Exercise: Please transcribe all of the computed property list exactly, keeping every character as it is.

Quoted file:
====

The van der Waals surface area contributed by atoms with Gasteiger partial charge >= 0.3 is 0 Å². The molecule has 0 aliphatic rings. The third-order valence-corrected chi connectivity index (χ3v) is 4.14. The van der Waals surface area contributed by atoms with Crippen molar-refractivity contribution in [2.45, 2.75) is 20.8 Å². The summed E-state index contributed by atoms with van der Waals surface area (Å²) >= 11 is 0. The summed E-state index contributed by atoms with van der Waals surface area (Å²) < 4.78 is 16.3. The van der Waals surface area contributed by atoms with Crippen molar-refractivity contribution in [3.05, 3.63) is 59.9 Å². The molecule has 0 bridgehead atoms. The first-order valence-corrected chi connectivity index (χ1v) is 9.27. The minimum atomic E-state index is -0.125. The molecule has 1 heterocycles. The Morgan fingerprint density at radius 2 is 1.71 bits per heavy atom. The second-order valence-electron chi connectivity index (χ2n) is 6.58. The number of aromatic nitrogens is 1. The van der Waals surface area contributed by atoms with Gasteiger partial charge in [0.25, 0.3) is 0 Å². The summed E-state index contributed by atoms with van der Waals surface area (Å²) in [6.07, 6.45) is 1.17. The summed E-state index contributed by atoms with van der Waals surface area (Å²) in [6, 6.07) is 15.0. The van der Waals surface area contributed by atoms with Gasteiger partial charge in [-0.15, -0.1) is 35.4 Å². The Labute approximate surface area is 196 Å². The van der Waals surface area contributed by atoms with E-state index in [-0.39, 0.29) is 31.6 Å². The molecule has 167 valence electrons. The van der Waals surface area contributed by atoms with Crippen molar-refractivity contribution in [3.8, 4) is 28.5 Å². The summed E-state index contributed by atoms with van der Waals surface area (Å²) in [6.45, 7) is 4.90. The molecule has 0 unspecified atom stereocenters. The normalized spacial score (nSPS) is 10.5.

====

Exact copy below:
The van der Waals surface area contributed by atoms with Gasteiger partial charge >= 0.3 is 0 Å². The molecule has 0 aliphatic rings. The third-order valence-corrected chi connectivity index (χ3v) is 4.14. The van der Waals surface area contributed by atoms with Crippen molar-refractivity contribution in [2.45, 2.75) is 20.8 Å². The summed E-state index contributed by atoms with van der Waals surface area (Å²) >= 11 is 0. The summed E-state index contributed by atoms with van der Waals surface area (Å²) < 4.78 is 16.3. The van der Waals surface area contributed by atoms with Crippen molar-refractivity contribution in [3.05, 3.63) is 59.9 Å². The molecule has 0 bridgehead atoms. The first-order valence-corrected chi connectivity index (χ1v) is 9.27. The minimum atomic E-state index is -0.125. The molecule has 1 heterocycles. The Morgan fingerprint density at radius 2 is 1.71 bits per heavy atom. The second-order valence-electron chi connectivity index (χ2n) is 6.58. The number of aromatic nitrogens is 1. The van der Waals surface area contributed by atoms with Gasteiger partial charge in [0.25, 0.3) is 0 Å². The summed E-state index contributed by atoms with van der Waals surface area (Å²) in [6.07, 6.45) is 1.17. The summed E-state index contributed by atoms with van der Waals surface area (Å²) in [6, 6.07) is 15.0. The van der Waals surface area contributed by atoms with Gasteiger partial charge in [-0.15, -0.1) is 35.4 Å². The Labute approximate surface area is 196 Å². The van der Waals surface area contributed by atoms with E-state index in [-0.39, 0.29) is 31.6 Å². The molecule has 167 valence electrons. The van der Waals surface area contributed by atoms with Crippen molar-refractivity contribution in [3.8, 4) is 28.5 Å². The summed E-state index contributed by atoms with van der Waals surface area (Å²) in [6.45, 7) is 4.90. The molecule has 0 unspecified atom stereocenters. The normalized spacial score (nSPS) is 10.5.